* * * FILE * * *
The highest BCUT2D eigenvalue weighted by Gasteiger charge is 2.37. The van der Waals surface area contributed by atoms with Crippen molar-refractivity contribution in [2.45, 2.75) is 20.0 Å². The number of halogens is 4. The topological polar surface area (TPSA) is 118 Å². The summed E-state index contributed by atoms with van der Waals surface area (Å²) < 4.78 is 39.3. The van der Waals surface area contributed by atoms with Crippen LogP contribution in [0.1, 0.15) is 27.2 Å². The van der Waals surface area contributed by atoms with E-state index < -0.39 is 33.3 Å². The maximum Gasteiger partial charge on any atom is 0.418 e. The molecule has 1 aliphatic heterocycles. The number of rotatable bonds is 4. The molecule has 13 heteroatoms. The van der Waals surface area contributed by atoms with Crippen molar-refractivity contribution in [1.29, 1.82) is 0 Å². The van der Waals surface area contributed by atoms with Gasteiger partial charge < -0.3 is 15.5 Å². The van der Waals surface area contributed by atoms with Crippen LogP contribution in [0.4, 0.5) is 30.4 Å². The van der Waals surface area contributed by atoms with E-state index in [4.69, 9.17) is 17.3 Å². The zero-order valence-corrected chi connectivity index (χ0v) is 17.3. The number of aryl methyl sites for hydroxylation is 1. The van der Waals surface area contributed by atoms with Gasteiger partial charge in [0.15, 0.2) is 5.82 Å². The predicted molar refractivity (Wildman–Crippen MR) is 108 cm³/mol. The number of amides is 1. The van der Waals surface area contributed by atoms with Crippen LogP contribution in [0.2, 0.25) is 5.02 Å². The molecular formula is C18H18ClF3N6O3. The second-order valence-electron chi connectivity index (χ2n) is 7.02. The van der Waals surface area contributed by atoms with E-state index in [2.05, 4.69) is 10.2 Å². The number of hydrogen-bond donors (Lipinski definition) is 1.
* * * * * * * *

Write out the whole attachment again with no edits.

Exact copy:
The highest BCUT2D eigenvalue weighted by Gasteiger charge is 2.37. The van der Waals surface area contributed by atoms with Crippen molar-refractivity contribution in [2.45, 2.75) is 20.0 Å². The number of halogens is 4. The topological polar surface area (TPSA) is 118 Å². The summed E-state index contributed by atoms with van der Waals surface area (Å²) < 4.78 is 39.3. The van der Waals surface area contributed by atoms with Crippen LogP contribution in [0.1, 0.15) is 27.2 Å². The van der Waals surface area contributed by atoms with E-state index < -0.39 is 33.3 Å². The maximum Gasteiger partial charge on any atom is 0.418 e. The molecule has 1 aliphatic heterocycles. The number of rotatable bonds is 4. The molecule has 13 heteroatoms. The van der Waals surface area contributed by atoms with Crippen molar-refractivity contribution in [1.29, 1.82) is 0 Å². The van der Waals surface area contributed by atoms with Gasteiger partial charge < -0.3 is 15.5 Å². The van der Waals surface area contributed by atoms with Crippen LogP contribution in [0.4, 0.5) is 30.4 Å². The van der Waals surface area contributed by atoms with E-state index in [4.69, 9.17) is 17.3 Å². The zero-order valence-corrected chi connectivity index (χ0v) is 17.3. The number of aryl methyl sites for hydroxylation is 1. The van der Waals surface area contributed by atoms with Gasteiger partial charge in [0.15, 0.2) is 5.82 Å². The predicted molar refractivity (Wildman–Crippen MR) is 108 cm³/mol. The number of amides is 1. The van der Waals surface area contributed by atoms with Crippen LogP contribution in [0.2, 0.25) is 5.02 Å². The molecular formula is C18H18ClF3N6O3. The second-order valence-electron chi connectivity index (χ2n) is 7.02. The van der Waals surface area contributed by atoms with E-state index in [2.05, 4.69) is 10.2 Å². The number of hydrogen-bond donors (Lipinski definition) is 1.